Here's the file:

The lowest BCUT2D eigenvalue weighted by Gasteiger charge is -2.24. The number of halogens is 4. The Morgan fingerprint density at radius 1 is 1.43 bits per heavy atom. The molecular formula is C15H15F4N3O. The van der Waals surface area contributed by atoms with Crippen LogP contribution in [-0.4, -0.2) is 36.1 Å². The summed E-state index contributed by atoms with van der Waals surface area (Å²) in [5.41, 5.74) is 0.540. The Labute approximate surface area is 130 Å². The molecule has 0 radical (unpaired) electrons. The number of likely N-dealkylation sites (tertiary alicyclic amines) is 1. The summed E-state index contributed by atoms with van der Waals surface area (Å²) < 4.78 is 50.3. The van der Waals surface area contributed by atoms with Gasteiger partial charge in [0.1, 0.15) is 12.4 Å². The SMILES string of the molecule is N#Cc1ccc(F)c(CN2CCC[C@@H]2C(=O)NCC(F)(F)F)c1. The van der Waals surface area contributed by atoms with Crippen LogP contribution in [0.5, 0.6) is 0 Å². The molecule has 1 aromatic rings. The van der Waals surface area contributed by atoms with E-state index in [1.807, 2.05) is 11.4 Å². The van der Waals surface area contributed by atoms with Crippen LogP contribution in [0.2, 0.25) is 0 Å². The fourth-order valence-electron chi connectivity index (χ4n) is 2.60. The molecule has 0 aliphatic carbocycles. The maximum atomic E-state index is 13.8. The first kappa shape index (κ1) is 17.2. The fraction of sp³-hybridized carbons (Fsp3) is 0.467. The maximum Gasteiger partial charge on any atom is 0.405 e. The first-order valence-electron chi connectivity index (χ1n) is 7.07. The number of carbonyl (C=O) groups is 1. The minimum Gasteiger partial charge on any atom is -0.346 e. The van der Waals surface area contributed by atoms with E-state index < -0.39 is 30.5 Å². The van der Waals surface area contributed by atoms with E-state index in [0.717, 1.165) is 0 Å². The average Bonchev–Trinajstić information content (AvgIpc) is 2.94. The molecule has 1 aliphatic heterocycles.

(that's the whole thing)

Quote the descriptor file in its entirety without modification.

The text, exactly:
The lowest BCUT2D eigenvalue weighted by Gasteiger charge is -2.24. The number of halogens is 4. The Morgan fingerprint density at radius 1 is 1.43 bits per heavy atom. The molecular formula is C15H15F4N3O. The van der Waals surface area contributed by atoms with Crippen LogP contribution in [-0.4, -0.2) is 36.1 Å². The summed E-state index contributed by atoms with van der Waals surface area (Å²) in [5.41, 5.74) is 0.540. The Labute approximate surface area is 130 Å². The molecule has 0 radical (unpaired) electrons. The number of likely N-dealkylation sites (tertiary alicyclic amines) is 1. The summed E-state index contributed by atoms with van der Waals surface area (Å²) < 4.78 is 50.3. The van der Waals surface area contributed by atoms with Gasteiger partial charge in [0.1, 0.15) is 12.4 Å². The SMILES string of the molecule is N#Cc1ccc(F)c(CN2CCC[C@@H]2C(=O)NCC(F)(F)F)c1. The van der Waals surface area contributed by atoms with Crippen LogP contribution in [0.5, 0.6) is 0 Å². The molecule has 1 aromatic rings. The van der Waals surface area contributed by atoms with E-state index in [1.807, 2.05) is 11.4 Å². The van der Waals surface area contributed by atoms with Crippen LogP contribution in [0.2, 0.25) is 0 Å². The fourth-order valence-electron chi connectivity index (χ4n) is 2.60. The molecule has 0 aliphatic carbocycles. The maximum atomic E-state index is 13.8. The first kappa shape index (κ1) is 17.2. The fraction of sp³-hybridized carbons (Fsp3) is 0.467. The maximum Gasteiger partial charge on any atom is 0.405 e. The first-order valence-electron chi connectivity index (χ1n) is 7.07. The number of carbonyl (C=O) groups is 1. The minimum Gasteiger partial charge on any atom is -0.346 e. The van der Waals surface area contributed by atoms with E-state index < -0.39 is 30.5 Å². The van der Waals surface area contributed by atoms with E-state index in [0.717, 1.165) is 0 Å². The average Bonchev–Trinajstić information content (AvgIpc) is 2.94. The molecule has 1 aliphatic heterocycles.